555 Hudson Street: the Mecca of Urban Studies (at least in my opinion). To the urban planning nerd in me, this was it, a hallowed and storied place I had envisioned in my mind’s eye time and again. What could this place be, you might ask. None other than the house of Jane Jacobs, author of The Death and Life of Great American Cities and a pioneer of people-oriented urbanism. Jacobs fought tooth and nail against Robert Moses’ plans for a highway cutting through her beloved Greenwich Village, and to this day the quaint alleyways of the Village speak to her victory. She was fearless and articulate, a true champion of cities at a time when an urban voice of reason was most needed. Her spellbinding tome was an original inspiration for my interest in Urban Studies.
Jane Jacobs lived on the upper floor of this quaint red building on Hudson Street!
And maybe it was a little fan girl of me, but I staked out her old home in the West Village and counted down the building numbers to 555 one recent, sweltering day. I almost passed Jane Jacobs’ house right by, what with the renovations underway and the yuppie boutique below (I wondered what Jacobs would have to say about that), but alas I spent a full few minutes gazing up in awe. In her writing, Jacobs describes her New York neighborhood in great detail, taking pleasure in the small shops and familiar faces dotting the streets. Hudson Street itself, with the exception of a few upscale stores, probably looks pretty much the same as when Jacobs lived here–and trod these exact steps!–and I could picture her sauntering around, oversized glasses perched on her nose and notebook in hand. It was a wonderful day.
Light streamed down on Jacobs’ house as the urban studies nerd in me rejoiced at my discovery.
And now, back to my job! First, here are some snapshots of my daily office duties:
I wake up around 7 so I have enough time to read before work; I love mornings! My “commute” to work is a lovely 10 minute walk in which I pass some of the same people setting up their shops and starting their days each morning.
My walk to work starts here on my street (the flag was up for the Fourth of July).
Project for Public Spaces is located on Lafayette Street right next to the Public Theater, under Astor Place, and kitty-corner to Cooper Union. It makes for such a scenic block!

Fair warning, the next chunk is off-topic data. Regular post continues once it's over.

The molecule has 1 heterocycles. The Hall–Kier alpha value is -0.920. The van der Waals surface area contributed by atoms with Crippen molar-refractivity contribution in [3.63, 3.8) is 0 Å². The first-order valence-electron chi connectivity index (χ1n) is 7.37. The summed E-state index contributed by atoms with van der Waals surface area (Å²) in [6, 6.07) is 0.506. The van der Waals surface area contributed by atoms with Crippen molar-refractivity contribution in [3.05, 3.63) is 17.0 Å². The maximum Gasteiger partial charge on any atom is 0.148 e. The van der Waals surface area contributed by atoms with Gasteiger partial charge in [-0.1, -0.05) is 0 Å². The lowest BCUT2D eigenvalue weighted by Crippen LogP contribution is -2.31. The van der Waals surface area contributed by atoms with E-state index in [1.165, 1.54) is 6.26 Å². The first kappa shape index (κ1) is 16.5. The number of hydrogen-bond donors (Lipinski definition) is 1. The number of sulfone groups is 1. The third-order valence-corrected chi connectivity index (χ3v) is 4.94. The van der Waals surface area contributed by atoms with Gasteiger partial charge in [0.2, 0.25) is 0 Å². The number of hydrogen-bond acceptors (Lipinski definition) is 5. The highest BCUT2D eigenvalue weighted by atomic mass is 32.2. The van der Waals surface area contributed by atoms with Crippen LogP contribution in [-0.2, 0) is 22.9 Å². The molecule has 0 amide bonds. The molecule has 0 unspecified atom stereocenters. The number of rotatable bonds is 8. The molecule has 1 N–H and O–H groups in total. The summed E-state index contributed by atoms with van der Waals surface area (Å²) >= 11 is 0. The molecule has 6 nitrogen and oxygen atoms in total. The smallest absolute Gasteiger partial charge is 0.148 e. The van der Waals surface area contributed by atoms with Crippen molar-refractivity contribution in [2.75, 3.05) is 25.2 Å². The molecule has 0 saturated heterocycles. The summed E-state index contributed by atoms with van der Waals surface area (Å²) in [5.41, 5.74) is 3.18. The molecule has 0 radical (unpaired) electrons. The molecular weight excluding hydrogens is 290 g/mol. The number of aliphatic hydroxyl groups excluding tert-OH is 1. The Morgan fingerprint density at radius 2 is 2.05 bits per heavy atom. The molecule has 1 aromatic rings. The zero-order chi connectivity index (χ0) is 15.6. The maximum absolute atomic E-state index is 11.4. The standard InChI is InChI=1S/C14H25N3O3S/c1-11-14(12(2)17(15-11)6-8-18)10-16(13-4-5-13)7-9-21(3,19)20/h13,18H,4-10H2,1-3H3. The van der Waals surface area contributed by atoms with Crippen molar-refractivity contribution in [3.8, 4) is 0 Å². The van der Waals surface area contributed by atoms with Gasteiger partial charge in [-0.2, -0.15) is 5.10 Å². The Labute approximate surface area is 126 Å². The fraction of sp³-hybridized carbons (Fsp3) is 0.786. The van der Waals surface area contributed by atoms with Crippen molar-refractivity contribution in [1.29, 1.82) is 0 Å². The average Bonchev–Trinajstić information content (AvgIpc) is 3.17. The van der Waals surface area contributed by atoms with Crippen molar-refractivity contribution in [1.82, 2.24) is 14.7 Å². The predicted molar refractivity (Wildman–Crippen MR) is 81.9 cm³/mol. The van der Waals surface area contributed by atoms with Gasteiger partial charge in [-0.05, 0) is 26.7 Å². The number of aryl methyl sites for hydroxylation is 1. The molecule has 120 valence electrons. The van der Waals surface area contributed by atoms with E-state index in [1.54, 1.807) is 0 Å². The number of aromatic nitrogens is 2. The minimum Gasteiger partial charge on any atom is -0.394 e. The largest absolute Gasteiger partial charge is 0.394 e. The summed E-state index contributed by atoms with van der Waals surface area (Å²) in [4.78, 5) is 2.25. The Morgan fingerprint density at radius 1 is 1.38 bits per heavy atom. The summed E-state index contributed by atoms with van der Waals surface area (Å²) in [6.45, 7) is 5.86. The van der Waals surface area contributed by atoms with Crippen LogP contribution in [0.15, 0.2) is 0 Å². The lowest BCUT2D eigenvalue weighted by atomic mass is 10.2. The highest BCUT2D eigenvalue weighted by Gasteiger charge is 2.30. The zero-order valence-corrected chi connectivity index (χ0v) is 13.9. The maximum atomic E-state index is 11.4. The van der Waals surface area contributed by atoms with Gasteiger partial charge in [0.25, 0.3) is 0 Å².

Looking North on Lafayette Street; PPS is located on the right-hand side before the Public Theater.
The view from PPS, on the 7th floor.
I spend a lot of time doing research at my desk, but most days also include meetings with my wonderful and patient supervisor Casey or other co-workers. In the afternoons, I usually take a walk into the surrounding neighborhoods–my favorite places to explore are SoHo, Greenwich Village, and the NYU campus, all of which are within a 5 minute walk. Then there are always the surprises, such as when the other PPS interns and I got to help with a Placemaking exercise in Union Square for a grad class at Pratt a few weeks ago.
My desk at PPS, where I spend most of my time researching, reading, writing, and compiling presentations.
The office is filled with light and curious objects/photos/memorabilia the staff has collected over the years.
Check out that book collection!
The front of the office facing the street.
As for my projects, after some shuffling around I am now working full-time on a Placemaking project PPS is doing with none of than–Stanford! PPS has been hired to activate Herrin Lawn, which is the relatively empty green space right next to the Herrin Biology Laboratories, and White Plaza. I have been breaking down the space into different zones or “bubbles,” each of which corresponds to design recommendations, as well as doing research on benchmarks for similar spaces as inspiration for each bubble. It’s so interesting for me to be engaged in the transformation of a space which means so much to me–the Stanford campus–while working at PPS. It’s funny to watch my different worlds align. I will share more about my projects next week as they progress!
Tomorrow, I head to Crystal City, VA, which is right outside Washington, D.C., where PPS will be conducting a series of pop-up Placemaking workshops. I can’t wait to share my photos and on-the-ground experiences from Crystal City next week!